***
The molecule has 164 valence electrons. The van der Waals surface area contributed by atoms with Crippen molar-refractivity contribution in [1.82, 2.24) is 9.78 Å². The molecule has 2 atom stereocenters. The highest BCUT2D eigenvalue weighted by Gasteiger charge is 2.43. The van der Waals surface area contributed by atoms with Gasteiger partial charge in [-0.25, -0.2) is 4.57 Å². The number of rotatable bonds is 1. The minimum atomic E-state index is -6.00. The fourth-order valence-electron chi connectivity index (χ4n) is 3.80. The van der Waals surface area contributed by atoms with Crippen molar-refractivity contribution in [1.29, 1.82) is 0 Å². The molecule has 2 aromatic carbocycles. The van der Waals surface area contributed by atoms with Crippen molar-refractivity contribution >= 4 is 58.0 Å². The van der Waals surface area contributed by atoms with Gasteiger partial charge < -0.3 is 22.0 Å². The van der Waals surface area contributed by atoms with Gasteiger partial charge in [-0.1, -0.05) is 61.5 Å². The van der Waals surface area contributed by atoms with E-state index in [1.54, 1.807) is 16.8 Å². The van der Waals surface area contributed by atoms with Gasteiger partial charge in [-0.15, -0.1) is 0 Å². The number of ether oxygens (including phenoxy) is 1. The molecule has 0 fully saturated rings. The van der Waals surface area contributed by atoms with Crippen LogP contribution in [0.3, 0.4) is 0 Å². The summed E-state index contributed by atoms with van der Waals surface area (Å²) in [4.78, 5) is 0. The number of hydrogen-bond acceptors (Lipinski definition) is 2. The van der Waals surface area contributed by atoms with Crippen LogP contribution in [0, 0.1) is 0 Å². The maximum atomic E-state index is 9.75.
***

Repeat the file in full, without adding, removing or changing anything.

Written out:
The molecule has 164 valence electrons. The van der Waals surface area contributed by atoms with Crippen molar-refractivity contribution in [1.82, 2.24) is 9.78 Å². The molecule has 2 atom stereocenters. The highest BCUT2D eigenvalue weighted by Gasteiger charge is 2.43. The van der Waals surface area contributed by atoms with Gasteiger partial charge in [-0.25, -0.2) is 4.57 Å². The number of rotatable bonds is 1. The minimum atomic E-state index is -6.00. The fourth-order valence-electron chi connectivity index (χ4n) is 3.80. The van der Waals surface area contributed by atoms with Crippen molar-refractivity contribution in [1.29, 1.82) is 0 Å². The molecule has 2 aromatic carbocycles. The van der Waals surface area contributed by atoms with Crippen molar-refractivity contribution >= 4 is 58.0 Å². The van der Waals surface area contributed by atoms with Gasteiger partial charge < -0.3 is 22.0 Å². The van der Waals surface area contributed by atoms with Gasteiger partial charge in [-0.1, -0.05) is 61.5 Å². The van der Waals surface area contributed by atoms with E-state index in [1.54, 1.807) is 16.8 Å². The van der Waals surface area contributed by atoms with Gasteiger partial charge in [-0.15, -0.1) is 0 Å². The number of ether oxygens (including phenoxy) is 1. The molecule has 0 fully saturated rings. The van der Waals surface area contributed by atoms with Crippen LogP contribution in [0.3, 0.4) is 0 Å². The summed E-state index contributed by atoms with van der Waals surface area (Å²) in [4.78, 5) is 0. The number of hydrogen-bond acceptors (Lipinski definition) is 2. The van der Waals surface area contributed by atoms with Crippen LogP contribution in [0, 0.1) is 0 Å². The maximum atomic E-state index is 9.75.